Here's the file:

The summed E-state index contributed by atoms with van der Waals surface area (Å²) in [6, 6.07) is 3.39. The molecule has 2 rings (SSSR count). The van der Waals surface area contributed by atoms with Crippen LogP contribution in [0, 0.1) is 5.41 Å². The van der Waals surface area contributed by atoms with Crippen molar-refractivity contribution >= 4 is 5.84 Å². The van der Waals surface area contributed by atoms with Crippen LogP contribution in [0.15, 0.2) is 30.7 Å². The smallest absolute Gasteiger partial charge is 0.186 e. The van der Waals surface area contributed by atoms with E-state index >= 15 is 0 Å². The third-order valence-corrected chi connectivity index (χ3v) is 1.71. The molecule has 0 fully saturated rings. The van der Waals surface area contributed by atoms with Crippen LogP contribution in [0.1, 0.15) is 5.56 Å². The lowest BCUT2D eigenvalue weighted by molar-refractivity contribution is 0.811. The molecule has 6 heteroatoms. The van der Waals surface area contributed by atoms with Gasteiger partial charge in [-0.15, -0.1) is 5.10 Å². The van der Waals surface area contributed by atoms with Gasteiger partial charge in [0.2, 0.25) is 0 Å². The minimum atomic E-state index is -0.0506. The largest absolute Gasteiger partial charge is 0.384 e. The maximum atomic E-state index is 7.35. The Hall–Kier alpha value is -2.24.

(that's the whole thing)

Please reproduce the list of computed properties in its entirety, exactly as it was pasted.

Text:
The summed E-state index contributed by atoms with van der Waals surface area (Å²) in [6, 6.07) is 3.39. The molecule has 2 rings (SSSR count). The van der Waals surface area contributed by atoms with Crippen LogP contribution in [0, 0.1) is 5.41 Å². The van der Waals surface area contributed by atoms with Crippen molar-refractivity contribution >= 4 is 5.84 Å². The van der Waals surface area contributed by atoms with Crippen LogP contribution in [0.15, 0.2) is 30.7 Å². The smallest absolute Gasteiger partial charge is 0.186 e. The van der Waals surface area contributed by atoms with E-state index >= 15 is 0 Å². The third-order valence-corrected chi connectivity index (χ3v) is 1.71. The molecule has 0 fully saturated rings. The van der Waals surface area contributed by atoms with Crippen LogP contribution in [0.1, 0.15) is 5.56 Å². The lowest BCUT2D eigenvalue weighted by molar-refractivity contribution is 0.811. The molecule has 6 heteroatoms. The van der Waals surface area contributed by atoms with Gasteiger partial charge in [-0.15, -0.1) is 5.10 Å². The van der Waals surface area contributed by atoms with Gasteiger partial charge in [0.2, 0.25) is 0 Å². The minimum atomic E-state index is -0.0506. The largest absolute Gasteiger partial charge is 0.384 e. The maximum atomic E-state index is 7.35. The Hall–Kier alpha value is -2.24.